he Week asked Columbia University business professors Sheena Iyengar, the author of the The Art of Choosing (Twelve, $26), a new book examining the science of how human beings make choices, to name six titles that have influenced her work. It was ‘a complex choosing task,' she says.
Essays: First Series by Ralph Waldo Emerson (General Books, $7). Inspiring, invigorating, brimming with commitment. “Self-Reliance,” in particular, is notable for its powerful argument against conformity, against “a foolish consistency.” It’s hard to imagine what “American values” would look like without Emerson.
Alice’s Adventures in Wonderland by Lewis Carroll (Scholastic, $4). The Hatter emphasizes the difference between “I like what I get” and “I get what I like.” The Cheshire Cat suggests that if you don’t know where you want to go, it doesn’t matter which path you choose. This book is sometimes considered wonderful nonsense, but the characters say a lot of wise things about our desires, goals, and achievements.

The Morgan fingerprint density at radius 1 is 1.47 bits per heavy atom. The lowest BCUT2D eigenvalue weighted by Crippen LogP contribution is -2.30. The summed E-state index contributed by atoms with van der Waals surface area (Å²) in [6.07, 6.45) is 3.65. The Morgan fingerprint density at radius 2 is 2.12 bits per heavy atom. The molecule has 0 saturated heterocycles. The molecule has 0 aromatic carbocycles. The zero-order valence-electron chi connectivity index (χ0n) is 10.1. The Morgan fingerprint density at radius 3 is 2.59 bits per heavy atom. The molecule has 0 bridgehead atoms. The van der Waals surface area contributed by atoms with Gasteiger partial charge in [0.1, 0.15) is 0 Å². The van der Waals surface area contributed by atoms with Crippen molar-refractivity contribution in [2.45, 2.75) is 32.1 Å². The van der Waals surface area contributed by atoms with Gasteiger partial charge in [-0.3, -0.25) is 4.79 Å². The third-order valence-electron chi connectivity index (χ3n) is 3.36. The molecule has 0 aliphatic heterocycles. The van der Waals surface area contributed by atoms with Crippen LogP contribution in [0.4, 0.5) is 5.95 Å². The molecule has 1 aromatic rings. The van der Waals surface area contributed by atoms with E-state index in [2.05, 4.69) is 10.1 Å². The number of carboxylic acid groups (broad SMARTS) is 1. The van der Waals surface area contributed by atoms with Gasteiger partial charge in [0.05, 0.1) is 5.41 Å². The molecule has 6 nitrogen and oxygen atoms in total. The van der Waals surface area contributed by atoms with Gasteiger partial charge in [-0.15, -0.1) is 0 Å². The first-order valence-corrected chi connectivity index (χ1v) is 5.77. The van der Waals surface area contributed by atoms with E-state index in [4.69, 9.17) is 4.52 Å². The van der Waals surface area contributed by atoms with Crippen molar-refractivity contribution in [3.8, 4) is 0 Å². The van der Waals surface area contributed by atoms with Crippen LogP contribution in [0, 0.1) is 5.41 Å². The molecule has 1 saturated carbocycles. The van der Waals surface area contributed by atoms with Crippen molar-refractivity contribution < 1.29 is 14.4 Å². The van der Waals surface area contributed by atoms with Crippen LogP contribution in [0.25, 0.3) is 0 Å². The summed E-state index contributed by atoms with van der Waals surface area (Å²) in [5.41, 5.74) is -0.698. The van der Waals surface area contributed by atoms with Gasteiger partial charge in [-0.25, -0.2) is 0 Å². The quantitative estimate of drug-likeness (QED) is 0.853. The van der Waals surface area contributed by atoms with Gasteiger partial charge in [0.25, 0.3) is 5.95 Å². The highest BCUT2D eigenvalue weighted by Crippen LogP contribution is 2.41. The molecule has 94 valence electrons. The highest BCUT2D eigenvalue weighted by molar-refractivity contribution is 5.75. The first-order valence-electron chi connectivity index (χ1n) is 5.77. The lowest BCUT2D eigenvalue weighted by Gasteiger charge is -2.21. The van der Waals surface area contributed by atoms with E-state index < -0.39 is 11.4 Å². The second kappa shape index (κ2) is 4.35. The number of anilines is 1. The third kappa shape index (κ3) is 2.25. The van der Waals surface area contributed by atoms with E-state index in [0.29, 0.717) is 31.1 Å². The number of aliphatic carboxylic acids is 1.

The Mysteries of Agatha Christie (HarperCollins, $6 each). Considered as a whole, the stories and novels of Agatha Christie form a highly entertaining study of the relationship between motive (What drives our choices?) and action (What do we end up choosing?).
The Worldly Philosophers by Robert L. Heilbroner (Simon & Schuster, $18). A classic that manages to make economics accessible and interesting to the layperson. Heilbroner delves into the “lives, times, and ideas of the great economic thinkers”—as the book’s subtitle promises—to show how men like Adam Smith and Karl Marx were shaped by their choices, and how their theories continue to shape us today.
Midnight’s Children by Salman Rushdie (Random House, $16). Rushdie’s novel is a beautiful, astonishing meditation on freedom, destiny, and the role of the individual in creating history. What do we expect from freedom, and what do we get? Can one person’s choices affect the course of an entire nation? Rushdie makes these questions impossible to ignore.
Stumbling on Happiness by Daniel Gilbert (Knopf, 16). With eloquence and humor, Gilbert explains in this 2006 book how our imagination fails us, leading us to act against our own happiness. Along with fascinating research and memorable anecdotes, he offers the practical advice that we all want and need.
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